International Trade and Investment Relations Under the Federation Treaty
W. Gary Vause
During the early 1990s, the world witnessed the largest bankruptcy proceeding in history as remnants of the former Soviet Union attempted to save the pieces of the empire through drastic restructuring. While "external creditors" already had staked their claims, the citizenry of the former Soviet Union (the "internal creditors") attempted to work out an agreement for the continued administration of the government enterprise. 1
In the context of this internal turmoil, President Boris N. Yeltsin faced a critical Congress of People's Deputies during the second week of April 1992. To his credit, he was able to address the Congress armed with a major political accomplishment: a new federal treaty designed to form the basis for the new post-Soviet Russian state. 2 This essay analyzes events through early spring 1992, and discusses the effect of those events on the Russian Federation's competitive position in international economic relations. The principal focus is on the division of powers under the Federation Treaty between the central government and local governments within the federation. 3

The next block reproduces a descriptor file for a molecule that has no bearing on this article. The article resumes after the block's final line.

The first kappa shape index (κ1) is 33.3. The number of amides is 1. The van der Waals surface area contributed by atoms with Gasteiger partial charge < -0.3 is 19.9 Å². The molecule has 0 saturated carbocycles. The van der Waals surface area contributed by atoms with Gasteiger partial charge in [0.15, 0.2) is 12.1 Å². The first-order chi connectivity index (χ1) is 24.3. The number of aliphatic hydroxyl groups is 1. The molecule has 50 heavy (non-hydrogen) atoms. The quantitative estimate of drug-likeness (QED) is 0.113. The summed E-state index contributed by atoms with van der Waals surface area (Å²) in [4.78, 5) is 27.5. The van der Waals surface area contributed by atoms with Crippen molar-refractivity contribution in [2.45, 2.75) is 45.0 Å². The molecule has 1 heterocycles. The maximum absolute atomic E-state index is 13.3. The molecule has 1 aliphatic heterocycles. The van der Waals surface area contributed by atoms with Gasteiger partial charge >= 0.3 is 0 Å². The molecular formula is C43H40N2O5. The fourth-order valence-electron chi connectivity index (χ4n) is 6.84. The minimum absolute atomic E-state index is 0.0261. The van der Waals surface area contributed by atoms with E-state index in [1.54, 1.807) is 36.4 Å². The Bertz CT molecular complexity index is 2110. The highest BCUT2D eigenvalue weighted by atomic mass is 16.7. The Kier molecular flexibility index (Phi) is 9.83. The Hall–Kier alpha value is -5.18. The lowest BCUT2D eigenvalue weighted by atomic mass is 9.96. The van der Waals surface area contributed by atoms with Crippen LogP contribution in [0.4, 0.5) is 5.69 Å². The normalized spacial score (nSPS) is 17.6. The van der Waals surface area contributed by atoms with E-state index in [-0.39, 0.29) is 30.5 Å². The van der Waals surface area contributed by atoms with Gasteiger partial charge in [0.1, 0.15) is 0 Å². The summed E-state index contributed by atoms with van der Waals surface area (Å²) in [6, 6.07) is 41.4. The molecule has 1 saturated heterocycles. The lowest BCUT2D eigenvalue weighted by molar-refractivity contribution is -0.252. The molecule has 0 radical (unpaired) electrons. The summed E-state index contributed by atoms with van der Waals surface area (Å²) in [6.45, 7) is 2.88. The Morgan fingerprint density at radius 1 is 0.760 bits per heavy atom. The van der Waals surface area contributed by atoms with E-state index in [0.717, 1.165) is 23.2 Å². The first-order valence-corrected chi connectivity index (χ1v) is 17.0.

On March 31, 1992, 18 of the 20 republics of the Russian Federation signed the Federation Treaty. 4 The two exceptions were Tarstan (Tatar Republic) and Checheno-Ingushetia (Chechnia). More than 80 government leaders participated in the signing ceremony, representing various levels of administration throughout the federation, including autonomous republics, regions, districts, and the cities of Moscow and St. Petersburg.
The treaty not only clarified the relationship between Moscow's central government and Russia's local authorities, it also granted those local authorities more political and economic autonomy, including shared power over natural